A TALMUDIC BALLAD
To Yavneh Rav Kahana came,
Preceded by renown
Which he had earned among the wise
Who taught in Babylon.
Rav said to him “You are welcome here,
For we have heard your praise,
But though you are great in Babylon,
You do not know our ways.
“Therefore I bid you promise
That you will sit and hear
And ask no questions of the rav
For the space of seven years.”
He vowed, and thereon made his way
To Rav Yochanan’s study hall,
Where sat before him in seven rows
His diligent students all.
Seven cushions had those students brought
To make Rav Yochanan’s seat,
That from above them he might teach,
As surely was most meet.
They seated Rav Kahana
With the foremost and the best,
Looking to hear wise questions
From the distinguished guest.
Rav Yochanan gave his lesson,
He clinched his point, and ceased,
And looked at Rav Kahana—
Rav Kahana held his peace.
“And have you then no questions?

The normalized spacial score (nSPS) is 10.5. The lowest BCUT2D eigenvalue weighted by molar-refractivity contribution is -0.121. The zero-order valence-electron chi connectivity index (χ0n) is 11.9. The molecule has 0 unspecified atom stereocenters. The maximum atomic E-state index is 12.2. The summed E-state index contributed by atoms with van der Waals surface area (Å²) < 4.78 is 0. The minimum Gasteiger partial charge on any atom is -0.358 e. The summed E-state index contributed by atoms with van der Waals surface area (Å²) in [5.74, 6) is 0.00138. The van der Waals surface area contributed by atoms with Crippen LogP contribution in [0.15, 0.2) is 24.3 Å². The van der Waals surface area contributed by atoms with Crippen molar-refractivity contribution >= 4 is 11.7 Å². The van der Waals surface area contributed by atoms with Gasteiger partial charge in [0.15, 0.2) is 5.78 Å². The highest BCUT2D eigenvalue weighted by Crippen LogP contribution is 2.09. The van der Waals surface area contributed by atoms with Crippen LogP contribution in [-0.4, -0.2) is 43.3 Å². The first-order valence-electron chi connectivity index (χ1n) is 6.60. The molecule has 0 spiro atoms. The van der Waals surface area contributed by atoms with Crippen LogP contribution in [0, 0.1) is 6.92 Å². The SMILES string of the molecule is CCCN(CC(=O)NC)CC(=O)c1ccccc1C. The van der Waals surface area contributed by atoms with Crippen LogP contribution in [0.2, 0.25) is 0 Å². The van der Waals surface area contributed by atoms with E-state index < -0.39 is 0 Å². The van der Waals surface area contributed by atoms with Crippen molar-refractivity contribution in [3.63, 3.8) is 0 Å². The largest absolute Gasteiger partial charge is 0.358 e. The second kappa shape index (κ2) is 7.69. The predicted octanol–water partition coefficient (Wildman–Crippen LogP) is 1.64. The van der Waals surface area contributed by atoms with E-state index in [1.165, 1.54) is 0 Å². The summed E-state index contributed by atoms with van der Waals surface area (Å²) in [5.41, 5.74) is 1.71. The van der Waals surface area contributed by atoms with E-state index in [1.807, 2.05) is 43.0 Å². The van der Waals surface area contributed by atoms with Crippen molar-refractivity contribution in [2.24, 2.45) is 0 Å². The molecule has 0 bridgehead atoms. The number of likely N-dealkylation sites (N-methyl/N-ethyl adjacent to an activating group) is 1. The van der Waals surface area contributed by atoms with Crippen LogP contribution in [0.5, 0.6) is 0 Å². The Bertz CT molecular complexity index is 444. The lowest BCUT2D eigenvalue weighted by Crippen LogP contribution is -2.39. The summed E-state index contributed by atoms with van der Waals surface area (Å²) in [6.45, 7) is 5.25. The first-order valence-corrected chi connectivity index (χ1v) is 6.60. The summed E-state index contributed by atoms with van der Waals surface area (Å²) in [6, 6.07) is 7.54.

Is there no more to know?
I think, dear Rabbi, that your place
Is in the second row.”
Rav Kahana got up and changed,
Though it grieved his heart full sore;
And since he would not break his word,
This happened six times more.
And when he sat in the seventh row,
He said, “It seems to me
That seven rows are seven years,
And therefore I am free.”
Then up got Rav Kahana,
He stood up on his feet
And called unto Rav Yochanan,
“What you have said, repeat!”
Rav Yochanan fulfilled his wish
And his first lesson retold,
The questions Rav Kahana asked
Were hard as iron cold.
“Well asked, well asked indeed!” declared
Rav Yochanan forthwith,
And bade his guest move up a row
And listen from the sixth.
Rav Yochanan spoke, Rav Kahana asked,
And each time changed his place
Until once more the two of them
Were sitting face to face.
When the eighth time Rav Yochanan spoke,
Rav Kahana questioned fair,
Rav Yochanan got up and gave
Him a cushion from his chair.
And as six times the same recurred,
Rav Yochanan sat on the floor.
Then he looked at Rav Kahana straight on,
Which he had not done before,
And lo, Rav Kahana’s lip seemed curled
With a sneer of scorn and pride –
Rav Yochanan flashed him a look of fire
So he toppled down and died.
Then someone* rushed up to explain:
“It was no sneer you saw.
Rav Kahana’s mouth was ever wry—
It is a facial flaw.”
Rav Yochanan revived him then,
But still the lesson’s clear:
Whomever sits up front to teach
The student must revere!
*probably Eliyahu HaNavi